Excess Cash – What Is It and What To Do With It
Do you think it’s best to hold as much cash as possible? Most business owners think the more cash the better (Apple, we’re looking at you) but that’s not the best move.
It’s best to either redeploy your cash in your business or take it out of the business to invest elsewhere, even if your business has to borrow cash with interest expense. Using Return on Assets (ROA), one of The Business Ferret’s 12 key financial metrics, we can easily see why it’s best to invest.
Imagine your firm holds $500,000 of total assets, including $100,000 in cash. Given current low interest rates, let’s assume your cash is earning 2% ROA (after tax), or $2,000 annually. Your business should earn a higher return on total assets than it earns on cash balances, so let’s assume your business is earning 12% ROA (after tax) on total assets including cash, or $60,000 annually.
It’s not hard to see that if you redeployed your cash in your business, then your firm’s annual ROA on that $100,000 would increase from 2% to 12%, increasing earnings from $2,000 to $12,000.
But what if there’s no redeployment opportunity in your business? This is the point at which most business owners stop analyzing and sit on the cash, but we’ll use ROA to look further.
If you take that $100,000 cash out of your business and instead use a line of credit for intermittent cash needs, your ROA will increase. Still assuming your business has an ROA of 12%, or $60,000 return on $500,000 of total assets, removing the cash would increase your ROA to 14.5% ($60,000 minus $2,000 of interest income divided by $400,000 total assets).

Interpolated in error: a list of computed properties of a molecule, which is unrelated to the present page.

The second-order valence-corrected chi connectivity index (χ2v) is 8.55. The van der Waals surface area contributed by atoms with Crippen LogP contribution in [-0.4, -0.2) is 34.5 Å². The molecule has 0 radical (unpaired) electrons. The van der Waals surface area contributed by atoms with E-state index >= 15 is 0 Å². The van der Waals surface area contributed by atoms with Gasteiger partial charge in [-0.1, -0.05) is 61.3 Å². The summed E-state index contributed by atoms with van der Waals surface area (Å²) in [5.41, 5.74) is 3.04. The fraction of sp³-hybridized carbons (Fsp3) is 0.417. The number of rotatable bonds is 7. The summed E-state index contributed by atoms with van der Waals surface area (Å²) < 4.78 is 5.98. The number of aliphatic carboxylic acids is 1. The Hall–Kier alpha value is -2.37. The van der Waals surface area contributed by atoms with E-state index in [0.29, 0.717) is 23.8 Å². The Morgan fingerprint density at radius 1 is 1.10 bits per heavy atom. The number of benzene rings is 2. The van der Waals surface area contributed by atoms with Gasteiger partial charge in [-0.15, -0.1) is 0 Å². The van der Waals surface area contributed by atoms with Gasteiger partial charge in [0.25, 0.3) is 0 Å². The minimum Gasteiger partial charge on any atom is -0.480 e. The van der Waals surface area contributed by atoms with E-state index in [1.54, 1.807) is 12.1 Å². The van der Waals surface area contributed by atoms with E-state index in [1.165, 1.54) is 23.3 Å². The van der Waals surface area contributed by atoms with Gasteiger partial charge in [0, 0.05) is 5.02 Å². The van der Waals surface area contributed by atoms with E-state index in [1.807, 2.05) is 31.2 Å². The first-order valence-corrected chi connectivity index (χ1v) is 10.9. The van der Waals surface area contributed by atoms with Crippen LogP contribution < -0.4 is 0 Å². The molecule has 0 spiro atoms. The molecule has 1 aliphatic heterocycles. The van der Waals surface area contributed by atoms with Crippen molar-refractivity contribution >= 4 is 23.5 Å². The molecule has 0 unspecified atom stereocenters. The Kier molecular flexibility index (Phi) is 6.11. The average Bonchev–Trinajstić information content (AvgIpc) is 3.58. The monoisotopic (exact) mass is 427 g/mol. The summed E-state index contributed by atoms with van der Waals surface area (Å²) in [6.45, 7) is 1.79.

The cash is dragging down your ROA by 17%; without it, your return would be 21% higher!
Are you complaining, “But now I have to pay interest”? Even if you borrow the entire $100,000 for a whole year at 7% interest, your after-tax cost would be $5,000. Subtracting $2,000 of foregone interest income and $5,000 of after-tax interest expense from your $60,000 ROA, your company earns $53,000 in after-tax income. Dividing by $400,000 in total assets, you produce a 13.25% ROA, still up from 12%.
By taking that $100,000 cash out of your business, you are free to put it in a higher-ROA investment. The main issue, though, is that you reduce the risk of your overall asset holdings by diversifying your investments. Even if you put your cash in the same bank at 2% ROA, by taking it out of your riskier business asset, you will have reduced your overall risk.
Still want to hold onto that cash?